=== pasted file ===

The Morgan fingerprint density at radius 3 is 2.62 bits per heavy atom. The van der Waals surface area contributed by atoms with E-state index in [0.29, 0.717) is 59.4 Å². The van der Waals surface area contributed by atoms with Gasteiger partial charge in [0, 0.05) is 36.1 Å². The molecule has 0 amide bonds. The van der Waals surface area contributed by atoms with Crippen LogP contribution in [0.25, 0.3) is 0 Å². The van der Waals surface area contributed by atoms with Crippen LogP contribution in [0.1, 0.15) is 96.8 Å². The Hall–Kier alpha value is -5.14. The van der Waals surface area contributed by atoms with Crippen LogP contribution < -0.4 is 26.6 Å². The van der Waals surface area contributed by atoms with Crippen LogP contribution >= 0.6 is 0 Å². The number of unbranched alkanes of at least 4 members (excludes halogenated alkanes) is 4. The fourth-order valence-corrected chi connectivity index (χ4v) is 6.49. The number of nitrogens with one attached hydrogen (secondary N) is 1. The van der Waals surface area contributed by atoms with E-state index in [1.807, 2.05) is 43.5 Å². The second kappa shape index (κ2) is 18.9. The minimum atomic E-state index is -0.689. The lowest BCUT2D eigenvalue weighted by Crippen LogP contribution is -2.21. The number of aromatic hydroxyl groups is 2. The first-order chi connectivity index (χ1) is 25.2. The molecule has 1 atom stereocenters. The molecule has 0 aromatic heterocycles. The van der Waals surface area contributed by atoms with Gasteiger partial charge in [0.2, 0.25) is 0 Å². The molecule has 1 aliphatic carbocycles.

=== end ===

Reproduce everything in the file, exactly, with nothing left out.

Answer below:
The Morgan fingerprint density at radius 3 is 2.62 bits per heavy atom. The van der Waals surface area contributed by atoms with E-state index in [0.29, 0.717) is 59.4 Å². The van der Waals surface area contributed by atoms with Gasteiger partial charge in [0, 0.05) is 36.1 Å². The molecule has 0 amide bonds. The van der Waals surface area contributed by atoms with Crippen LogP contribution in [0.25, 0.3) is 0 Å². The van der Waals surface area contributed by atoms with Crippen LogP contribution in [0.1, 0.15) is 96.8 Å². The Hall–Kier alpha value is -5.14. The van der Waals surface area contributed by atoms with Crippen LogP contribution < -0.4 is 26.6 Å². The van der Waals surface area contributed by atoms with Crippen LogP contribution >= 0.6 is 0 Å². The number of unbranched alkanes of at least 4 members (excludes halogenated alkanes) is 4. The fourth-order valence-corrected chi connectivity index (χ4v) is 6.49. The number of nitrogens with one attached hydrogen (secondary N) is 1. The van der Waals surface area contributed by atoms with E-state index in [1.807, 2.05) is 43.5 Å². The second kappa shape index (κ2) is 18.9. The minimum atomic E-state index is -0.689. The lowest BCUT2D eigenvalue weighted by Crippen LogP contribution is -2.21. The number of aromatic hydroxyl groups is 2. The first-order chi connectivity index (χ1) is 25.2. The molecule has 1 atom stereocenters. The molecule has 0 aromatic heterocycles. The van der Waals surface area contributed by atoms with Gasteiger partial charge in [0.2, 0.25) is 0 Å². The molecule has 1 aliphatic carbocycles.